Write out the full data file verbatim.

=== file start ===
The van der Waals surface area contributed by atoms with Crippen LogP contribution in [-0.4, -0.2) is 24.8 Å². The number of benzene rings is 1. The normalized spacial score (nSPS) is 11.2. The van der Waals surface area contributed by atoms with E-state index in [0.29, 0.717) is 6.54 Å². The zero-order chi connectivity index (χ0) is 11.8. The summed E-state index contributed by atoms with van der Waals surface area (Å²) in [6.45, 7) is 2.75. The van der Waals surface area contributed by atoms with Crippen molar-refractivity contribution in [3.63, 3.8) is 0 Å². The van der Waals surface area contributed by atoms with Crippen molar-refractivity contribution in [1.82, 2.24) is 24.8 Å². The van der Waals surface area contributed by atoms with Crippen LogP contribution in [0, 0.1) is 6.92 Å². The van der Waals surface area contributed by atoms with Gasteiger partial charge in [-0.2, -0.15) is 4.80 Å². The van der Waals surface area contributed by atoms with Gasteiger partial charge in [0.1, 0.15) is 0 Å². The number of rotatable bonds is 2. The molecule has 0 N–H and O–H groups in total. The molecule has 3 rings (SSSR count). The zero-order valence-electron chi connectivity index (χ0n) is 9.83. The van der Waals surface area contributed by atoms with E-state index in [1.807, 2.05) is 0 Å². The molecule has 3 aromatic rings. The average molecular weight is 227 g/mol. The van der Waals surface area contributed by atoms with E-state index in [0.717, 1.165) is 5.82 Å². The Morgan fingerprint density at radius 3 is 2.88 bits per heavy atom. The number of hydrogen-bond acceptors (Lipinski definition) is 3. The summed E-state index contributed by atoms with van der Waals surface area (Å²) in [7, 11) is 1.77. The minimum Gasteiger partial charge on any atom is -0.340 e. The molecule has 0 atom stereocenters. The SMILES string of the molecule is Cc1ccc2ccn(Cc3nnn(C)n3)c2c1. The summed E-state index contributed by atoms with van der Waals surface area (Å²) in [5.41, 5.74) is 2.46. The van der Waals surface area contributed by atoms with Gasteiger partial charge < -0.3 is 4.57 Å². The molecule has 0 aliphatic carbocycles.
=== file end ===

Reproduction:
The van der Waals surface area contributed by atoms with Crippen LogP contribution in [-0.4, -0.2) is 24.8 Å². The number of benzene rings is 1. The normalized spacial score (nSPS) is 11.2. The van der Waals surface area contributed by atoms with E-state index in [0.29, 0.717) is 6.54 Å². The zero-order chi connectivity index (χ0) is 11.8. The summed E-state index contributed by atoms with van der Waals surface area (Å²) in [6.45, 7) is 2.75. The van der Waals surface area contributed by atoms with Crippen molar-refractivity contribution in [3.63, 3.8) is 0 Å². The van der Waals surface area contributed by atoms with Crippen molar-refractivity contribution in [1.82, 2.24) is 24.8 Å². The van der Waals surface area contributed by atoms with Crippen LogP contribution in [0, 0.1) is 6.92 Å². The van der Waals surface area contributed by atoms with Gasteiger partial charge in [-0.2, -0.15) is 4.80 Å². The van der Waals surface area contributed by atoms with Gasteiger partial charge in [0.1, 0.15) is 0 Å². The number of rotatable bonds is 2. The molecule has 0 N–H and O–H groups in total. The molecule has 3 rings (SSSR count). The zero-order valence-electron chi connectivity index (χ0n) is 9.83. The van der Waals surface area contributed by atoms with E-state index in [1.807, 2.05) is 0 Å². The molecule has 3 aromatic rings. The average molecular weight is 227 g/mol. The van der Waals surface area contributed by atoms with E-state index in [0.717, 1.165) is 5.82 Å². The Morgan fingerprint density at radius 3 is 2.88 bits per heavy atom. The number of hydrogen-bond acceptors (Lipinski definition) is 3. The summed E-state index contributed by atoms with van der Waals surface area (Å²) in [7, 11) is 1.77. The minimum Gasteiger partial charge on any atom is -0.340 e. The molecule has 0 atom stereocenters. The SMILES string of the molecule is Cc1ccc2ccn(Cc3nnn(C)n3)c2c1. The summed E-state index contributed by atoms with van der Waals surface area (Å²) in [5.41, 5.74) is 2.46. The van der Waals surface area contributed by atoms with Gasteiger partial charge < -0.3 is 4.57 Å². The molecule has 0 aliphatic carbocycles.